It’s just about that time, where we reflect and take stock of the year. The good, bad and inevitable regrets — the dreaded would’ve, could’ve, should’ves.
We’re approaching “the most wonderful time of year” — where we spend time with our family and friends, feast on our favorite foods and relax and unwind.
It’s been an exciting hiring year! I’ve had so much fun helping clients evaluate and negotiate their offers. By and large, they’re going to great companies including Databricks, Qualtrics, Avalara, Pegasystems, LinkedIn, AWS, Google, Microsoft, Apple and Salesforce as well as high growth startups.
Job search trends have evolved significantly over the past decade. What worked for most people in the past (like submitting applications online), is no longer effective. So it makes sense that job search strategies and best practices have changed.
Derek built a remarkable career in tech helping companies grow their sales and strategic partnerships. He spent the last 10 years leading and managing key partnerships for Adobe’s Digital Experience business — collaborating with sales teams to establish, expand and accelerate new revenue opportunities as well as drive overall partner success.
I often get asked about the most important strategy to land a dream job, which I define as one you’ll love and thrive in. The challenge is there are so many aspects to the job search journey, it’s impossible to pick just one thing. So I’ve curated a list of articles that contain tips, best practices and exercises to help you be successful in your endeavor.
One of my favorite parts of my job is meeting new people and learning what they love to do. Since they’re considering making a move, there’s usually a gap between where they’re at and what they want.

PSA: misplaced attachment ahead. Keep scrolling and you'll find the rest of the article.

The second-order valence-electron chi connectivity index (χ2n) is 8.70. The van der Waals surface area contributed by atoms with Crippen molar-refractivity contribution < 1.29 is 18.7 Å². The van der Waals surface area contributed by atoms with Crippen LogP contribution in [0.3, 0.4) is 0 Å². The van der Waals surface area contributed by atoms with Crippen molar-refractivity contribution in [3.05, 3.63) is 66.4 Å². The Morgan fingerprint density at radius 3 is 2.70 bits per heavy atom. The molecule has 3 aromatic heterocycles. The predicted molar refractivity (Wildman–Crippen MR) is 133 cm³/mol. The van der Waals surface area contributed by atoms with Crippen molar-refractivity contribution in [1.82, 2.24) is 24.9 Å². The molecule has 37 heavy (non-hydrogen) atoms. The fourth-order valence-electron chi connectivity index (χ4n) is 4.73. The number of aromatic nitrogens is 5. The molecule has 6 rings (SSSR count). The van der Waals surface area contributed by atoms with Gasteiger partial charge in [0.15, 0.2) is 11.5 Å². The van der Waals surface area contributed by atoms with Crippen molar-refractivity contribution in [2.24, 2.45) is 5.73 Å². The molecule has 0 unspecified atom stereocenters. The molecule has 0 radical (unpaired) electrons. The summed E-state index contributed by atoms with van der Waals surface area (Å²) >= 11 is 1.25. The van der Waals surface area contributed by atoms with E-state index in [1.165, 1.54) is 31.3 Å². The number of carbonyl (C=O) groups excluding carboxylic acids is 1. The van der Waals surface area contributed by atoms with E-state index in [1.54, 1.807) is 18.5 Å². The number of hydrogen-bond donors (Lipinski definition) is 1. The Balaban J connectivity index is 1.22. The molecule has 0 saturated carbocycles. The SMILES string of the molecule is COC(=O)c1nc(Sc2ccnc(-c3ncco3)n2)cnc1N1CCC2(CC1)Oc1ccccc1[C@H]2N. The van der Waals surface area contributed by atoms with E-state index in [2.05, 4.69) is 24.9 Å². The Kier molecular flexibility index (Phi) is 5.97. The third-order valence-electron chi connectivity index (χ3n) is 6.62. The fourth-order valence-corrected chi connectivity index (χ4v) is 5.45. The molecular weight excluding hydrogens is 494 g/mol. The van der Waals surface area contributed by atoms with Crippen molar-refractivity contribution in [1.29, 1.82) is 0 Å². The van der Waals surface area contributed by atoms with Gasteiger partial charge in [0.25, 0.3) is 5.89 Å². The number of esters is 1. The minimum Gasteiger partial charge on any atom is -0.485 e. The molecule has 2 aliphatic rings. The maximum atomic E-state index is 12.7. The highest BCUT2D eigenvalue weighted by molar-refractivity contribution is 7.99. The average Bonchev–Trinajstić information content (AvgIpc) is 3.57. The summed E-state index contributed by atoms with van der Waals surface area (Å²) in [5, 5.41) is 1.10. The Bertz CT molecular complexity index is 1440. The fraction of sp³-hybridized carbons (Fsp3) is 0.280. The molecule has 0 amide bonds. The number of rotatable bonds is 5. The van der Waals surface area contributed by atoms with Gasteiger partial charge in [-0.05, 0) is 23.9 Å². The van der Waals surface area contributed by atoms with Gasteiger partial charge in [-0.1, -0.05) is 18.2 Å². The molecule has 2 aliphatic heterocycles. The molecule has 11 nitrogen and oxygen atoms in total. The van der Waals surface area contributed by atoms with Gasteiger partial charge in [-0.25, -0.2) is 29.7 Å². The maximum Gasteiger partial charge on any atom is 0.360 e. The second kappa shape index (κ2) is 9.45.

Last month one of our clients landed his dream job. Colin worked at a Fortune 100 tech company for 14 years. During the first 9 years, he had a progressive career — led key initiatives, delivered impressive results and was promoted every other year. However, the last 5 years were stagnant. Colin was given the projects that no one else wanted and weren’t material to the business. Over the last few years, he felt stuck, discouraged and resentful.
I just read Adam Grant’s latest book, Think Again — full of great research and fascinating anecdotes. There are too many takeaways for me to recount, but the biggest key learning for me is to remain open, curious and humble. When we do that, we allow ourselves to try new things — ones that often improve our lives.
Jerry merged his love of data and storytelling into an impressive career. He’s built marketing analytics practices and teams for Fortune 100 tech companies as well as global advertising agencies. Jerry delivers data with actionable insights that have helped shape many companys’ direction and strategy.